Typically, we make onlays or crowns when a tooth has been broken down so badly that it cannot accept a filling anymore. For example, if more than 60 % of the tooth is lost, it is unlikely that any filling is going to stay in place. Additionally, sometimes teeth have cracks, or they have root canal treatments done, which makes them more brittle. They therefore require some form of a protection to ensure that they don’t split. Protection traditionally has always come in the form of a crown.
The process for making a crown begins with trimming the tooth down into a cone. The crown itself is fabricated in a lab, out of gold, porcelain or some kind of a fusion of the two. At another appointment, the crown is then cemented over the tooth. Nowadays, because of advances in dental materials, we are able to chemically bond to the tooth instead of needing a mechanical lock. This means that we don’t have to remove as much tooth structure. We can be more conservative, preserving the amount of enamel and dentin that you have, and avoiding heavy restorations. Onlays are a great way to achieve this. Onlays can be made of gold, but are more often made of ceramic for esthetic reasons. The greatest advantage of doing an onlay versus a crown is that we get to preserve as much of your tooth as we can, while still providing it the protection that it needs.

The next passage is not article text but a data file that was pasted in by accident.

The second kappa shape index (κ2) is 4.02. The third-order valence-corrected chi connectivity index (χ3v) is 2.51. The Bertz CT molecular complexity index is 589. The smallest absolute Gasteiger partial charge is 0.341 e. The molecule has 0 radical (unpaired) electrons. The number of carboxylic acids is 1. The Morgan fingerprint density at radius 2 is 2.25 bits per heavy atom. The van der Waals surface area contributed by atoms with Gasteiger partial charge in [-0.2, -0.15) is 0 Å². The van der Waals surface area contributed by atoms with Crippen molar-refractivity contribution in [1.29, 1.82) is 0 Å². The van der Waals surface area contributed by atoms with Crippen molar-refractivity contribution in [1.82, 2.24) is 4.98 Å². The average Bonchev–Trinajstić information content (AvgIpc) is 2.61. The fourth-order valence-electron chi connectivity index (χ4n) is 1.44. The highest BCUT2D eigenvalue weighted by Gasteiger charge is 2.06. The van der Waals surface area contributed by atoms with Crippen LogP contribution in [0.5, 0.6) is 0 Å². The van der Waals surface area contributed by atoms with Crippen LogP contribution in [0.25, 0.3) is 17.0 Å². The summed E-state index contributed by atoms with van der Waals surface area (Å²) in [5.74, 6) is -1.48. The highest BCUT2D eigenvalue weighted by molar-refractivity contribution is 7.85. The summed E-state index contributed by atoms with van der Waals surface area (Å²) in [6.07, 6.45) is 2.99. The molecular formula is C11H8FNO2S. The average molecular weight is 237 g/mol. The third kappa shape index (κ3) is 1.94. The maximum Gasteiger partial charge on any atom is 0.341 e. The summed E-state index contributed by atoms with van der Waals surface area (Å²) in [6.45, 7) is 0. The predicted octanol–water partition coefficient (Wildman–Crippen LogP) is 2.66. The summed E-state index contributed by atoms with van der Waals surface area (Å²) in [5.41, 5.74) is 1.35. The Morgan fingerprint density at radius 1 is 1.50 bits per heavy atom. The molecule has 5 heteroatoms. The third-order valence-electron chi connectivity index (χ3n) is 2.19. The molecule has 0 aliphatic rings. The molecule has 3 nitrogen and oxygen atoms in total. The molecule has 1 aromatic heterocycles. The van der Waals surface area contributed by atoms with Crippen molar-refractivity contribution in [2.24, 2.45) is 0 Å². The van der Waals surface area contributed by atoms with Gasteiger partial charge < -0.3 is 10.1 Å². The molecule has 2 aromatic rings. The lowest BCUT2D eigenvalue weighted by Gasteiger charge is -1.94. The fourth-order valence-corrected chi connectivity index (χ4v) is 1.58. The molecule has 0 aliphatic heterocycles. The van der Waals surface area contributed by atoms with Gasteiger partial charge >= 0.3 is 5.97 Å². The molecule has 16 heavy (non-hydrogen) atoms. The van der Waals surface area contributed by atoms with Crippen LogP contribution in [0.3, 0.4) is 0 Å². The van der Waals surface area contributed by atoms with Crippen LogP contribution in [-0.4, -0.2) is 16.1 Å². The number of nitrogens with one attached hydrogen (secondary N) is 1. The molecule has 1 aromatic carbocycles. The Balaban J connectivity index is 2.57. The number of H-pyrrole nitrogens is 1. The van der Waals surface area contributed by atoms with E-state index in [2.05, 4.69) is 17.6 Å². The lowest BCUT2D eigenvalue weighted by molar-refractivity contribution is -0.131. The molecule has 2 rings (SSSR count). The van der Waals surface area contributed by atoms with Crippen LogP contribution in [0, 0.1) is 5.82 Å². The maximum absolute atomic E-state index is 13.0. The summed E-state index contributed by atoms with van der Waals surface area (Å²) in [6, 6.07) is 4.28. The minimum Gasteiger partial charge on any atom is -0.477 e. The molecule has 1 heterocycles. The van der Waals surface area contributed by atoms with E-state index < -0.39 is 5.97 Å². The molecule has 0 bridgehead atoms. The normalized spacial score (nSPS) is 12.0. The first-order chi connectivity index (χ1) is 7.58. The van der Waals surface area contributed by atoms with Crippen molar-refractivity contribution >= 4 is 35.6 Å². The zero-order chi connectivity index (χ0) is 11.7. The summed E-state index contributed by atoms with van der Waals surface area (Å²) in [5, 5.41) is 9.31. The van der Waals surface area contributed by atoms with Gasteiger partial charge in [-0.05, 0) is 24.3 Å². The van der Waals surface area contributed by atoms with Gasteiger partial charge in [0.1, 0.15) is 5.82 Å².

So, the bottom line? Compared to a crown, an onlay is a less aggressive restoration (when one can be performed), as less tooth structure needs to be removed in order to place it. The costs are similar. As such, with all things equal, an onlay is the preferred restoration when possible.